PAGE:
“The ERCB is also of the view that geological weaknesses in combination with stresses induced by high-pressure steam injection may have contributed to the release. The geological weakness may be caused by deposition, subsequent erosion, or stressing along the salt collapse edge at Primrose East.”
Ignoring the conclusions of the 2009 ERBC report, CNRL executives told reporters last week that it would determine the source of the mechanical failures behind this latest incident and either fix them or prevent them from occurring again, and that the overall project would not be impacted by these incidents. CNRL executives have not stated if or how the project could resume if it is found that geologic weaknesses are the cause of the multiple releases.
New questions raised
CNRL’s theories on the cause of this incident raise many new questions about this incident:
What volume of bitumen emulsion has escaped the formation relative to the volume that has emerged at the surface, and what does this mean about the extent of subsurface contamination and groundwater contamination? How many groundwater-bearing zones (saline, brackish and potable fresh water) were contaminated in 2009? What volume was introduced into those zones? What volume has since been recovered? How much remains?
Normally releases of hydrocarbon products from a single failed structure like a well bore or a pipeline follow the path of least resistance to the surface. How does CNRL explain the fact that there are four different surface release points? What do these releases mean for the structural integrity of the Clearwater formation?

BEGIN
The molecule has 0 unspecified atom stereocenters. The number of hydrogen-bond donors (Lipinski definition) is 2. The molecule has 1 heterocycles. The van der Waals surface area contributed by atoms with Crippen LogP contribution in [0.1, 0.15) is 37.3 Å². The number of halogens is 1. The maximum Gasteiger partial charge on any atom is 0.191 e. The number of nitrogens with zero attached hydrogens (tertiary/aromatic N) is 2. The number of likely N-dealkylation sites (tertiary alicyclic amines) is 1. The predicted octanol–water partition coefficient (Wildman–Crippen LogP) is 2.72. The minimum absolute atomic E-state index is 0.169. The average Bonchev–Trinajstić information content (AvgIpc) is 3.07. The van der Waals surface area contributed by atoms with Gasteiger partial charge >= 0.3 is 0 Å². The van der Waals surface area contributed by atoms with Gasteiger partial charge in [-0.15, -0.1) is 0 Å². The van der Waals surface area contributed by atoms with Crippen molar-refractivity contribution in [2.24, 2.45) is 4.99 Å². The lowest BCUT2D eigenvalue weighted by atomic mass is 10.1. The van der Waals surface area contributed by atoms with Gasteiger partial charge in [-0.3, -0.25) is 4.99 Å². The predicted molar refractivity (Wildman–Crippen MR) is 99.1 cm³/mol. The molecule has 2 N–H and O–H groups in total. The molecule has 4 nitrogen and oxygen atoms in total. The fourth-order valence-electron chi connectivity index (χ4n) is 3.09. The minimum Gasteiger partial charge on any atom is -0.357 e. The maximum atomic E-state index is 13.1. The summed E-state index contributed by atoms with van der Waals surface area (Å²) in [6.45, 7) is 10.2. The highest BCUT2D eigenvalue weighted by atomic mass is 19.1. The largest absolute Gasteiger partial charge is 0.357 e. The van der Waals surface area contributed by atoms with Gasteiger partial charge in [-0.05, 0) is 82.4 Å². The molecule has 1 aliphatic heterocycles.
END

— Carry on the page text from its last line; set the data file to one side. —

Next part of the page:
The ERCB investigation report into the 2009 incident stated, “As a result of this incident the ERCB has put limits on the steam injection volumes that CNRL is allowed to inject per cycle.” However, it is not clear if and when these conditions were imposed and if and how they were followed.
Implications for the new energy regulator
The Alberta Energy Regulator (AER) appears poised to handle crisis differently than its predecessor organizations. In its media release on August 2, the AER showed strong action in stating that its steaming restriction will remain in place until it is satisfied that the operator has effectively dealt with current and future blowout scenarios. The AER has said that CNRL must provide detailed containment, cleanup and remediation plans to the AER and Alberta Environment and Sustainable Resource Development (ESRD), and that another investigation will be conducted to determine the root causes of these blowouts.
It remains to be seen if the AER will conduct the investigation in a manner that is transparent and accessible to stakeholder groups, including First Nations, environmental organizations and members of the nearby communities.
In comparison, the ERCB’s investigation into the 2009 blowout was anything but transparent. The ERCB not only elected to allow CNRL to resume steaming without fully understanding the cause of the blowout or how to prevent a reoccurrence, it also delayed the public release of the investigation until January of 2013, well after the project resumed.